This will be the fourth consecutive emigration of the last three generations of my immediate family. My grandparents emigrated from Portugal to Mozambique during the 1940s and 50s in search of a better life. The massive and undeveloped colony seemed like the land of milk and honey for those willing to get their hands dirty. A few decades later my parents-to-be immigrated to South Africa as Mozambique headed towards what would become a 10-year war for independence. Then when I was just 4 years old they decided that a fascist state fully enveloped with the evils of apartheid was no place to raise a child. My mother was fortunate enough to get a work visa into the United States and that's where we've been ever since.

Now the time has come for me to follow in my family's footsteps. Maybe it's in our blood to not only yearn for change but to have the fortitude to go out into the unknown in search of it. But this time something is different. I'm leaving the United States of America, the shining city on the hill; a land where millions of people try to enter each year, often at great risk.

Upon learning of my wife and my decision to leave our friends, family, great jobs, and fantastic home, everyone immediately asks us: Why? It's such a painfully awkward question to answer. How could the answer be anything but obvious? That said, we learned our lesson early and have stopped telling people the truth behind our exodus. Instead we've been answering with generic statements like "Oh, just for a change of pace" or "We've always wanted to experience another culture."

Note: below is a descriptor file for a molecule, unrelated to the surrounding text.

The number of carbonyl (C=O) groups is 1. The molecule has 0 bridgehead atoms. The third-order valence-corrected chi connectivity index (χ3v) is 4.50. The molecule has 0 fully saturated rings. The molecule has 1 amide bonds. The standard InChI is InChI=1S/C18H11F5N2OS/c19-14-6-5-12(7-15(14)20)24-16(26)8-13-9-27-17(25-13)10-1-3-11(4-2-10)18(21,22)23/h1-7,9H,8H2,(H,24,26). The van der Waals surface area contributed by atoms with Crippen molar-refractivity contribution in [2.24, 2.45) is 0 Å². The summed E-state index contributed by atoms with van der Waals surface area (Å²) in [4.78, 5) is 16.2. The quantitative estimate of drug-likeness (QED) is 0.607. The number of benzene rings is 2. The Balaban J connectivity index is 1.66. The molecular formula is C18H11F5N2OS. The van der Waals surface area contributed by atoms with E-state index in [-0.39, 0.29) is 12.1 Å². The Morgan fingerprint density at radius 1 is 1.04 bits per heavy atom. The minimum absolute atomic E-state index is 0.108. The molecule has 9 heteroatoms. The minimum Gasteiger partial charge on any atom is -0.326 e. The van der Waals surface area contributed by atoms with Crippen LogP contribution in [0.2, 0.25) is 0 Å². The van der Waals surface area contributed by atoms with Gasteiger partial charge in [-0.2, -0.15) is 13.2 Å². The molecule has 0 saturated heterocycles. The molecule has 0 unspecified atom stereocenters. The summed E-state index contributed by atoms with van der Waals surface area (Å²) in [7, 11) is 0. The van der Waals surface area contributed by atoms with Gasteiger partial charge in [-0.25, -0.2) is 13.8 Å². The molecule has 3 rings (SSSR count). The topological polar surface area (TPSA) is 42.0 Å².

I'm tired of holding my tongue. It's not healthy to keep so much bottled up inside and it's even more painful to watch those closest to me living a most ignorant and animal-like existence. So here are our real, unfiltered, and honest reasons for fleeing the land of the free.


The Move to Muzzle Dieudonné M'Bala M'Bala


According to the French government, comedian Dieudonné has mobilized millions of citizens to make an anti-semitic gesture, a 'reverse Nazi salute'... but is that really what 'La Quenelle' means?
French mainstream media and politicians are starting off the New Year with a shared resolution for 2014: permanently muzzle a Franco-African comedian who is getting to be too popular among young people.

In between Christmas and New Year's Eve, no less than the President of the Republic, François Hollande, while visiting Saudi Arabia on (very big) business, said his government must find a way to ban performances by the comedian Dieudonné M'Bala M'Bala, as called for by French Interior Minister, Manuel Valls.

The leader of the conservative opposition party, UMP, Jean-François Copé, immediately chimed in with his "total support" for silencing the unmanageable entertainer.